When out in public, I try to exhibit a fair amount of self control. I try to be kind and courteous and frequently avoid pointing and staring at other people whose appearances I may find peculiar.
Laylee is still working to achieve that level of self-mastery.
Last time we were in Costco, we sat at a table in the cramped food court eating pizza and hotdogs. A couple of boys around 19 years old sauntered over and sat down at the table three inches from us. They were obviously trying to look cool, goatees, soul patches, gelled hair, boxers sticking up out of their pants several inches.
Laylee began to stare at the boy within arms reach of her. Her face started to squinch up in a way that told me I needed to take her mind off whatever bizarre thing she was about to blurt out.
Me: So, Laylee. Do you see the birdies out that window over there?
Laylee [Transfixed by the young man, she reached her finger out to point about an inch from his face.]: Why is that guy wearing earrings if he's a BOY?
Me: Sometimes boys can wear earrings too.
The boy turned a mild shade of pink as his friend erupted into laughter.
Me: My daughter really likes your earrings.
Boy: She didn't say she liked them.
Me: Laylee, do you like his earrings?
Laylee: Yeah, they're big and sparkly, but he's a BOY.
Me: Eat your hotdog.
She could not take her eyes off the giant CZ studs he was wearing. She furrowed her eyebrows as her facial expression turned from confusion to disgust and she blurted out, "Since he wears earrings like a girl, I'm gonna start calling him the GIIIIRL-BOY." This was too much for his fragile ego to handle and he began to eat his chicken wrap with a speed uncommon even for a teenage boy.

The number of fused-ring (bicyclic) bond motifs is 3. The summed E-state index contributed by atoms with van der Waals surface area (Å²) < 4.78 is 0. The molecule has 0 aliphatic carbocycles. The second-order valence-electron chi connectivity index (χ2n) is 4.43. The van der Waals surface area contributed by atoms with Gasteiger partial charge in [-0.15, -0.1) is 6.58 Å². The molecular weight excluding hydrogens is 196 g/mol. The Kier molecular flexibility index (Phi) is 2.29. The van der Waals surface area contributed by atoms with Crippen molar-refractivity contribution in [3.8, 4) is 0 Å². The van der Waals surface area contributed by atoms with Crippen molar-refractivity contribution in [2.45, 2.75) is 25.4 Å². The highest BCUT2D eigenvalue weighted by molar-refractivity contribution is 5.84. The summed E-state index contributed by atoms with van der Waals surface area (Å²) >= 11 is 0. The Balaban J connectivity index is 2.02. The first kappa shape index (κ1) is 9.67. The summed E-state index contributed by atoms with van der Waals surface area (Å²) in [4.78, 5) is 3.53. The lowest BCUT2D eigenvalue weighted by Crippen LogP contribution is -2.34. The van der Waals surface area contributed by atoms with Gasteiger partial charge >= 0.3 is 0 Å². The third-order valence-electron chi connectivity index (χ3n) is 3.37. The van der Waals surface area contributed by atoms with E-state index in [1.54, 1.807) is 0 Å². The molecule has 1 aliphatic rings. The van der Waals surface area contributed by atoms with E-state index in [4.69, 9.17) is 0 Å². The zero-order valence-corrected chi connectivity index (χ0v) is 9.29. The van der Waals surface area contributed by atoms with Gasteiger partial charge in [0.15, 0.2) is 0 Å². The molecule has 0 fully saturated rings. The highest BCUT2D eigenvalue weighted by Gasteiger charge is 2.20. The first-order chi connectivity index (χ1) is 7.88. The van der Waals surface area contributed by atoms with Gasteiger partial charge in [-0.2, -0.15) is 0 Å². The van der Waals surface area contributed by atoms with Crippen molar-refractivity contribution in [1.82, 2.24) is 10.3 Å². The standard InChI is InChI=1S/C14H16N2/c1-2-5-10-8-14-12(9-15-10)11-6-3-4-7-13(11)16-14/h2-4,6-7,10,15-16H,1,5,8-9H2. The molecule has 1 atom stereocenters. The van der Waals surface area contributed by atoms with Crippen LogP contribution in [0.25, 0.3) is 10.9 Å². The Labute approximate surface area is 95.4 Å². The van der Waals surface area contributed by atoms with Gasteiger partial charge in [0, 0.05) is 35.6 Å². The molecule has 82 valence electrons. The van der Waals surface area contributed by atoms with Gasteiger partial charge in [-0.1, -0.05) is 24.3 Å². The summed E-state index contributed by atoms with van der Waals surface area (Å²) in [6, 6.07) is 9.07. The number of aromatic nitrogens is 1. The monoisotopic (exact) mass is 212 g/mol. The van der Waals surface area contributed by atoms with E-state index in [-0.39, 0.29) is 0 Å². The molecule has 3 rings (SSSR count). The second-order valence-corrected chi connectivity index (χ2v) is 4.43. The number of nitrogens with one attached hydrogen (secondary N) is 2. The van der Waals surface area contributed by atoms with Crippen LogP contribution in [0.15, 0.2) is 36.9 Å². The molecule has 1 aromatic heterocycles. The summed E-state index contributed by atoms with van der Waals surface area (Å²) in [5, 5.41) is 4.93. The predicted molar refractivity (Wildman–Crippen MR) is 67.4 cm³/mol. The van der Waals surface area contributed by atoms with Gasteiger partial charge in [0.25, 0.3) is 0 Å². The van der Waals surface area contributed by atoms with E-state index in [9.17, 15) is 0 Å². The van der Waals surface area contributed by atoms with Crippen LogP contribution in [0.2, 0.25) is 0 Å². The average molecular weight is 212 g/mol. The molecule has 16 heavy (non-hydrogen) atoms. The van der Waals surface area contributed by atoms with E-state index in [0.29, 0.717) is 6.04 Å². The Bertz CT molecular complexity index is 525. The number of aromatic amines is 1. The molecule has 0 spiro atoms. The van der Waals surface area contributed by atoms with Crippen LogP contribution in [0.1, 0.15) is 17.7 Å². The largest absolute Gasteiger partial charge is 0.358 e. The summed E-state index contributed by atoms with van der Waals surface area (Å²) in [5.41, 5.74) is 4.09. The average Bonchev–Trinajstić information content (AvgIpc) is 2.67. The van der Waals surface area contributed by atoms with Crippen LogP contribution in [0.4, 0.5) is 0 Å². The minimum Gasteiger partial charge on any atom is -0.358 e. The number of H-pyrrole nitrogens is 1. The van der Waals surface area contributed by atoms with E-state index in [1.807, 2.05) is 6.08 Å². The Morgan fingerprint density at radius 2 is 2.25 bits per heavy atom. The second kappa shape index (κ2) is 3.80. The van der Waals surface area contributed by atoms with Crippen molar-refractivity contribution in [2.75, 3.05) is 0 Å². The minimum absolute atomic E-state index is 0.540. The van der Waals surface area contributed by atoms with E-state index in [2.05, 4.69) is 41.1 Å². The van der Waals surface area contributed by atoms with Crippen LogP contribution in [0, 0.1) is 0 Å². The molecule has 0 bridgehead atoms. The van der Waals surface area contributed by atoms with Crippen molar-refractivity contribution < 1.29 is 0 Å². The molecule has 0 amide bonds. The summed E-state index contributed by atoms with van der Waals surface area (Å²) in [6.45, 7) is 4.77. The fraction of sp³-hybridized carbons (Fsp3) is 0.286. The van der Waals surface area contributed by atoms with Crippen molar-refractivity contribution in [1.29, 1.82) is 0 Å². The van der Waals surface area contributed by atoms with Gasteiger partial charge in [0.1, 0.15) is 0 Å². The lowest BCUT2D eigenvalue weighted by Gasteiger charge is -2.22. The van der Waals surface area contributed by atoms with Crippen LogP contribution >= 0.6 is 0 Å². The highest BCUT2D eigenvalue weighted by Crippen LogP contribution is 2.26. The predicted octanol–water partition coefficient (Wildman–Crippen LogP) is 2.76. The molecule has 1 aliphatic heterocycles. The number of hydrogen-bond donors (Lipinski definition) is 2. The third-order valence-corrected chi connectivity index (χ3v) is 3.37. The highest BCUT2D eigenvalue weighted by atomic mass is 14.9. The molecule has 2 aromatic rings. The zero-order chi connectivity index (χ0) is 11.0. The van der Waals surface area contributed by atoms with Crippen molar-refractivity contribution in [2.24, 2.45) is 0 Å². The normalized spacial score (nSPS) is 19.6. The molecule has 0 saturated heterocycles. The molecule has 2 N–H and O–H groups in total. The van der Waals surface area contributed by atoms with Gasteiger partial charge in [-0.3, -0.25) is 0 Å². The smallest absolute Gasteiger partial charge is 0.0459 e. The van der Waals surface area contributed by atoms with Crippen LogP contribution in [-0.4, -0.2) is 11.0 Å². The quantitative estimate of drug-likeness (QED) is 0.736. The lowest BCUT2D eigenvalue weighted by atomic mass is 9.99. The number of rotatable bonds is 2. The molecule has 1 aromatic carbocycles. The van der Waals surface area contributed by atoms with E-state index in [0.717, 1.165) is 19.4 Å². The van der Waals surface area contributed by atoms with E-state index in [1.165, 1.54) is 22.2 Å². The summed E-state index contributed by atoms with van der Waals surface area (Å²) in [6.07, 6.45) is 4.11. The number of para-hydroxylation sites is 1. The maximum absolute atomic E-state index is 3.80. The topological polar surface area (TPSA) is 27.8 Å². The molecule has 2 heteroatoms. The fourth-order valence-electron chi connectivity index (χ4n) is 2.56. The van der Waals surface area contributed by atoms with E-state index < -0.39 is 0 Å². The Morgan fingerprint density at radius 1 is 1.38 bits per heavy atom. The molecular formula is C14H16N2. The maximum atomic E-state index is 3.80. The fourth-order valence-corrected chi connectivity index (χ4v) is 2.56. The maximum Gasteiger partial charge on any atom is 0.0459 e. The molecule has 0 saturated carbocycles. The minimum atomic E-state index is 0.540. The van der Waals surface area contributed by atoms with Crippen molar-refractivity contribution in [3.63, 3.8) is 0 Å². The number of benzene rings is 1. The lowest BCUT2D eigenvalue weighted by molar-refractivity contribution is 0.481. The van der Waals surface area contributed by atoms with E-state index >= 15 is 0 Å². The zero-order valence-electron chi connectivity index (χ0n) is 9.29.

Me: He can wear whatever he wants Laylee. How many birdies can you see outside?
Laylee: He's also like a girl because his cheeks are all red like he's wearing make-up.
Truth be told, his cheeks were red partially from embarrassment but mostly from a flaring acne break-out. With that comment, he and his friend got up to leave, his friend making no attempt to disguise his mirth. I shrugged my shoulders and offered an apologetic smile but he studiously avoided making eye contact.
At Costco she also noticed a guy in a wife-beater with multiple tattoos and ooed and awed over his GIANT STAMPS. "I never get stamps that big!"
When she saw a girl in a super-tight shirt she said, "Her shirt is WAY too small. I wonder if she'll give it away to a baby. I think it would fit a baby and a baby would like a really small pink shirt like that."
I'm scared now because she's at THAT STAGE, the stage where she notices everything and feels the need to narrate all of her findings. What do you do to teach your kids manners without taking away their curiosity about the world?